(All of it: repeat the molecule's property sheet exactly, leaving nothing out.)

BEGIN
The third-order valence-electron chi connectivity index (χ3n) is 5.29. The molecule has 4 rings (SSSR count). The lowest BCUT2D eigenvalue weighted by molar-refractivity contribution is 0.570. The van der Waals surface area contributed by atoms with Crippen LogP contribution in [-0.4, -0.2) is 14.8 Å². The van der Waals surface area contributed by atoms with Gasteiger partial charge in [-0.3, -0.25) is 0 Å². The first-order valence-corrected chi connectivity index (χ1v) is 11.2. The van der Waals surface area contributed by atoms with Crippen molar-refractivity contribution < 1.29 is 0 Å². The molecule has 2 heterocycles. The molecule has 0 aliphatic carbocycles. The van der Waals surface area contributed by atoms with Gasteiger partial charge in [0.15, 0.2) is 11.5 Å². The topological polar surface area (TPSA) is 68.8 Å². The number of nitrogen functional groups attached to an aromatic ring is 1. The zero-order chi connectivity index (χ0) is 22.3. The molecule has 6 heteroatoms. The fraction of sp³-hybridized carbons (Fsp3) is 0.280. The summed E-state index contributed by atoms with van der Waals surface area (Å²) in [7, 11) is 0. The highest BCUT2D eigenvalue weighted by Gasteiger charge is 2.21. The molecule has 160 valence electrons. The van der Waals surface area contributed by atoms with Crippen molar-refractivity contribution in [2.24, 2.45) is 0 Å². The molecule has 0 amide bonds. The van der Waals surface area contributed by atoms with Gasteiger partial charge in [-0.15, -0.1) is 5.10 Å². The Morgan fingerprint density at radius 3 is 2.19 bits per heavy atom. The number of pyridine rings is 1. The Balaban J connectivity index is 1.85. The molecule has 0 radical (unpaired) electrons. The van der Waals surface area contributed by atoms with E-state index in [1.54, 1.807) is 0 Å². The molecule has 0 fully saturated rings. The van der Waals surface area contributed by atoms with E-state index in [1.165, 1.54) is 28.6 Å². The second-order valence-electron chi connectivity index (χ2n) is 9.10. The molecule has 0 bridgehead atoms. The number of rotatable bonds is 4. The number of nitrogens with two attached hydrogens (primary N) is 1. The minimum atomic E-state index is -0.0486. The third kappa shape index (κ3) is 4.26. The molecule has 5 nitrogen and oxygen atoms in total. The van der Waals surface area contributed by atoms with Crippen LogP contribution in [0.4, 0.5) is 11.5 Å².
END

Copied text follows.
The third-order valence-electron chi connectivity index (χ3n) is 5.29. The molecule has 4 rings (SSSR count). The lowest BCUT2D eigenvalue weighted by molar-refractivity contribution is 0.570. The van der Waals surface area contributed by atoms with Crippen LogP contribution in [-0.4, -0.2) is 14.8 Å². The van der Waals surface area contributed by atoms with Gasteiger partial charge in [-0.3, -0.25) is 0 Å². The first-order valence-corrected chi connectivity index (χ1v) is 11.2. The van der Waals surface area contributed by atoms with Crippen molar-refractivity contribution < 1.29 is 0 Å². The molecule has 2 heterocycles. The molecule has 0 aliphatic carbocycles. The van der Waals surface area contributed by atoms with Gasteiger partial charge in [0.15, 0.2) is 11.5 Å². The topological polar surface area (TPSA) is 68.8 Å². The number of nitrogen functional groups attached to an aromatic ring is 1. The zero-order chi connectivity index (χ0) is 22.3. The molecule has 6 heteroatoms. The fraction of sp³-hybridized carbons (Fsp3) is 0.280. The summed E-state index contributed by atoms with van der Waals surface area (Å²) in [7, 11) is 0. The highest BCUT2D eigenvalue weighted by Gasteiger charge is 2.21. The molecule has 160 valence electrons. The van der Waals surface area contributed by atoms with Crippen molar-refractivity contribution in [2.24, 2.45) is 0 Å². The molecule has 0 amide bonds. The van der Waals surface area contributed by atoms with Gasteiger partial charge in [-0.15, -0.1) is 5.10 Å². The Morgan fingerprint density at radius 3 is 2.19 bits per heavy atom. The number of pyridine rings is 1. The Balaban J connectivity index is 1.85. The molecule has 0 radical (unpaired) electrons. The van der Waals surface area contributed by atoms with E-state index in [1.54, 1.807) is 0 Å². The molecule has 0 fully saturated rings. The van der Waals surface area contributed by atoms with E-state index in [1.165, 1.54) is 28.6 Å². The second-order valence-electron chi connectivity index (χ2n) is 9.10. The molecule has 0 bridgehead atoms. The number of rotatable bonds is 4. The number of nitrogens with two attached hydrogens (primary N) is 1. The minimum atomic E-state index is -0.0486. The third kappa shape index (κ3) is 4.26. The molecule has 5 nitrogen and oxygen atoms in total. The van der Waals surface area contributed by atoms with Crippen LogP contribution in [0.4, 0.5) is 11.5 Å².